There is a bit of a flap in the world of animal rescue about the claim by some that pet overpopulation is a myth. These are fighting words for many who labor in the trenches and especially to those who champion pet population reduction via wide-ranging spay/neuter programs. Spay/neuter is the point of the spear in our collective efforts to end shelter killing.
How can pet overpopulation be a myth when more than 9,000 dogs and cats die in shelters every day for lack of homes? Good question.
There are not enough homes! There are plenty of homes! THERE ARE NOT ENOUGH HOMES! THERE ARE PLENTY OF HOMES!
And so it goes.
Given the task at hand, this argument is really a waste of time and energy, but here’s the gist of it, in case you need a refresher.
The pet overpopulation myth busters point out that the annual demand for the acquisition of new pets has been running at about 17 million per year, according to the folks who do market research for pet supply manufacturers. About 20-25 percent of those new pets will come via adoption. That leaves about 12 million slots to fill. Upwards of four million shelter pets are killed annually. If every one of those shelter pets found their way into a new home, there would still be an unmet demand for about eight million pets every year, and hence no overpopulation problem.
The challenge, according to this logic, is better marketing of shelter pets both by the shelters themselves and by rescue groups, which serve as halfway houses for shelter animals. All that is needed to end the killing of dogs and cats is to up our market share of new pet acquisitions.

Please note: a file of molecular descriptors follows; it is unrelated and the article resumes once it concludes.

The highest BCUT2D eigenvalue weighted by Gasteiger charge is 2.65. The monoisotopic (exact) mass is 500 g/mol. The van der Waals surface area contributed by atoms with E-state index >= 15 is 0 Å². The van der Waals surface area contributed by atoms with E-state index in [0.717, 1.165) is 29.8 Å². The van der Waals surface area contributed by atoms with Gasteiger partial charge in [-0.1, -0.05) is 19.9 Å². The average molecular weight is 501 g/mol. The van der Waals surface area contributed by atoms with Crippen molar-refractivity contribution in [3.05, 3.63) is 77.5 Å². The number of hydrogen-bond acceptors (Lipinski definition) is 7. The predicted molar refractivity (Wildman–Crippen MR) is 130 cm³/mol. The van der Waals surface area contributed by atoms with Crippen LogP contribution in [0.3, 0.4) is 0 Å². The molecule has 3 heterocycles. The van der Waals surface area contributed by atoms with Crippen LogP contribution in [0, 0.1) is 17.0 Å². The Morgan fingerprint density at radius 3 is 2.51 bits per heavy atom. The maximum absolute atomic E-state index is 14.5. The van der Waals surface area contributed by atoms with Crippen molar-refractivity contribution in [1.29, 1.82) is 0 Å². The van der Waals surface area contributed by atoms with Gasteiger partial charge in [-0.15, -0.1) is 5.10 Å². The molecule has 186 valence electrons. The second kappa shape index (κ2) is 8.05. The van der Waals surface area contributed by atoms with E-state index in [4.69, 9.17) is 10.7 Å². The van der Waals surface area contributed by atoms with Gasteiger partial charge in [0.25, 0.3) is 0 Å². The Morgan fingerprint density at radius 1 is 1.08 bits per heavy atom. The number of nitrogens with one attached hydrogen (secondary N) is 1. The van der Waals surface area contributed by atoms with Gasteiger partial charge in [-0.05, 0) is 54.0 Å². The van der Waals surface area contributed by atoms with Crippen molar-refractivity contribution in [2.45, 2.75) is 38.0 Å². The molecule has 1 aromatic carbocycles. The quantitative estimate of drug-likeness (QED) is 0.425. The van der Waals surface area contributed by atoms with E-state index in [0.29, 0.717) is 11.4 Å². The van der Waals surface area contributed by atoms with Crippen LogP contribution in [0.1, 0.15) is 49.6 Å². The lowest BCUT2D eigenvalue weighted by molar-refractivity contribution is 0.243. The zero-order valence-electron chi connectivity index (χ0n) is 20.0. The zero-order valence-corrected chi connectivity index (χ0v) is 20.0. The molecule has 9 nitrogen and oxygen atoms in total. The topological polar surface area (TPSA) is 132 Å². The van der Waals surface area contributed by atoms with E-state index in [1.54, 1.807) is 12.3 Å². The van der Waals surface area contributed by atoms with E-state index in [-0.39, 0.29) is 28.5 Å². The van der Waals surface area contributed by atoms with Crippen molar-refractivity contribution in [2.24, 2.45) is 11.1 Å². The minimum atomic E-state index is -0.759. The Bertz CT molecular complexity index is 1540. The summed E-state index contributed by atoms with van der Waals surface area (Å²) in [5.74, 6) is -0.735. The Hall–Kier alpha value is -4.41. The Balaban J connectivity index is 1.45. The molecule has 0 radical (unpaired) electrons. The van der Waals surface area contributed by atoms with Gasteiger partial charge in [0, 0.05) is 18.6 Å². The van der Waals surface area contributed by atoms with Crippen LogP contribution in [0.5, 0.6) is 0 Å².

OK, fair enough, but the shelter door swings both ways. We should be as concerned about reducing the number of “noses in” (decreasing the number of pets entering shelters) as we are about increasing the number of “noses out” (by ramping up adoption to this annual market of people acquiring a new pet).
Why do we need to be concerned about reducing “noses in” if there are plenty of homes? Because the overly simplified market analysis above omits an important business principle. When you have a surplus inventory of any product, you reduce production so that you don’t have surplus inventory sitting on loading docks and in warehouses waiting for sales to catch up. In this case, the surplus inventory comprises dogs and cats (who have a relatively short shelf life) sitting in crowded shelters.
If we want to apply a supply and demand model to the business of no-kill, we should not only increase sales (adoptions), we should reduce production.
Lowering production to reduce the number of “noses in” is achieved by economically targeted spay/neuter programs, disruption of the puppy mill supply chain and shelter surrender intervention programs (helping folks who are planning to surrender a pet to the shelter to keep that pet instead).The idea that there is a large enough pool of potential adopters to absorb the current shelter population should in no way devalue the importance of low-cost spay/neuter services, trap/neuter/return (TNR) programs, shelter surrender intervention or any of the various strategies available to reduce inventory as we crank up adoptions. Even the most ardent myth busters are quick to vouch for the importance of spay/neuter.
What these numbers tell us is that our goals are achievable and, given the task before us, we need every tool in the toolbox used to the max — both those to increase “noses out” and those used to reduce the numbers of “noses in.”
Together, we can Save Them All.
Love reading the Best Friends Blog? Make sure you never miss a post by clicking here to subscribe and receive every post right in your inbox.
Best Friends Animal Society